If you have a business card and a BlackBerry, then you probably have a blog, too.
Blogs—a sort of online, ongoing diary mixing commentary and often graphics—are the buzz among special event professionals today. According to a recent online poll from Special Events, half of respondents now have a blog.
But besides giving authors a chance to publish what they want when they want, are blogs really good for business? Sixty percent of those who have blogs say they can't tell if their blogs have brought business but do believe their "Web logs" have raised their profile. The rest say they can't tell if their blog is doing anything for their business.
Here, Special Events looks at four event industry blogs and how they're performing:
TWO BLOGS THAT BUILD BUSINESS
started June 2009
goal "My goal was to create a forum where I could share all kinds of news and knowledge with my fans, clients, prospective clients and business partners."
time investment Anywhere from 30 minutes to one hour, depending on the number of posts on a particular day
what has changed "I definitely post more often! When I first started, I was doing a few posts a week. Sometimes now I do a few posts a day! My approach is that www.adoseofsass.com is a place for everything Steve Kemble, such as my projects, my events, places I'm visiting, industry news, etc. For the past several months, I have also been uploading my blog post to my Facebook fan page to spread the word even further!"
Is your blog helping your business? "It is definitely helping me! My blog is the reason I feel I have reached the maximum amount of friends on Facebook (5,000) and now have over 3,600 people following me on Twitter daily. I use my Facebook and Twitter posts to drive traffic to the blog. Additionally, it has helped me gain new business partners and sponsors because it allows for the opportunity of great cross-promotion of their product on my blog, and my products on their blogs and more! The blog has been mentioned in US Weekly, USA Today, Everyday with Rachel Ray, the Dallas Morning News and almost daily on my celebrity gossip radio segment I do every day for CBS Radio and more! Additionally, the ads you see on the blog are ads that are purchased by business partners, which during these economic times has been an excellent source of revenue."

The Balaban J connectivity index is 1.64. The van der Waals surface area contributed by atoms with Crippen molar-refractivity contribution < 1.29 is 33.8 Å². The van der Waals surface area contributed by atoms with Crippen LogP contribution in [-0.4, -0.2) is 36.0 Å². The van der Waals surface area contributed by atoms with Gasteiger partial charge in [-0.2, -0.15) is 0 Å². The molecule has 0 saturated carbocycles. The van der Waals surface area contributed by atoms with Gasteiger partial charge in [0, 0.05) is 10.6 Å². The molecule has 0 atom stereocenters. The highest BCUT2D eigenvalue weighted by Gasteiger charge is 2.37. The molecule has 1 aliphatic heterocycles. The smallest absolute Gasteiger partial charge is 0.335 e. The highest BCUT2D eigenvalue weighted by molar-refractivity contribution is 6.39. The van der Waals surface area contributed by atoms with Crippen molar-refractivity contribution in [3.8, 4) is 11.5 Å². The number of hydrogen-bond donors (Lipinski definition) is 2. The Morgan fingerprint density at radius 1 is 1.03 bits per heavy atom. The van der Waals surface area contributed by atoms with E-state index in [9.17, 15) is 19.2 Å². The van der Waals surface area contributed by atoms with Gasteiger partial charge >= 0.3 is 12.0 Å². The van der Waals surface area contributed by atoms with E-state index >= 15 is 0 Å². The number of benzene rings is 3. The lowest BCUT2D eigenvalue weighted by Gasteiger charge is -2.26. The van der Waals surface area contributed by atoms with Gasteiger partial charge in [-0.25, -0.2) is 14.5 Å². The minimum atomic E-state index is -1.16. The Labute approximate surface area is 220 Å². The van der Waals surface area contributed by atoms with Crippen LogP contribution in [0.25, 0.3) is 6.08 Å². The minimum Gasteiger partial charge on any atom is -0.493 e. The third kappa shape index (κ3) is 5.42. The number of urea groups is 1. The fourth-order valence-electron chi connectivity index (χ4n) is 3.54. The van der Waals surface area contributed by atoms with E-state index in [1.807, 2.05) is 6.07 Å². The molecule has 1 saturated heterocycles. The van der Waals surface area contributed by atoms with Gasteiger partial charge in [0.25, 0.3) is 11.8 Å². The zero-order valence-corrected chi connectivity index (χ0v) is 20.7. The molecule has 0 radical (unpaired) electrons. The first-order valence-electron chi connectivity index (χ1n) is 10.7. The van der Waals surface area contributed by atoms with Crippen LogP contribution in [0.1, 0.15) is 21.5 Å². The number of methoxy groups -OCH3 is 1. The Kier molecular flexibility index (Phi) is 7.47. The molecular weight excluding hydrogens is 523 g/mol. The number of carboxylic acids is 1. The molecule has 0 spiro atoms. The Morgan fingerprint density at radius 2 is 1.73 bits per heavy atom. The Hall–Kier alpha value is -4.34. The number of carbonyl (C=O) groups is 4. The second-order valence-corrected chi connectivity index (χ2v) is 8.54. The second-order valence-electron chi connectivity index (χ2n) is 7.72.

Melissa Musgrove, Wedding Photographer
Santa Barbara, Calif.
started January 2008
goal "When I first started blogging, I really didn't want to. Who has time? It is one of those 'get on the train, or get run over by it' propositions. It's dangerous when there are so many businesses to choose from, to be 'comfortable' and not make changes. So, although I wasn't really wanting the extra work, I got busy."
time investment "I think the best use of your time is to have an 'idea folder.' When you think of something that may be interesting to blog about, jot it quickly and stick it in the folder. Set aside one hour, a week, bimonthly or a month. Schedule it. The important thing is to be consistent. You don't want to irritate people that look forward to a new blog from you by letting it get old or stale."
what has changed "I thought I would blog mostly about other event professionals I work with, but over time, I realized that wasn't personal enough—it was too 'businessy.' Santa Barbara is a destination site for weddings; it is not unusual to not meet in person with someone who is considering your business. The info they get from my blog gives them a reasonable clue about who I am as a person. In the 25 years I've been in business, I've come to know people prefer to mix and work with their 'own kind.' Knowing that, I can also talk about things that I think the folks I want to attract will want to read."
Is your blog helping your business? "Absolutely. I have booked jobs because of it."
TWO BLOGS THAT BOOST AWARENESS
David Merrell, AOO Events
started September 2008
goal "Actually, when we started it, we didn’t really know why we were doing it and what our goals were."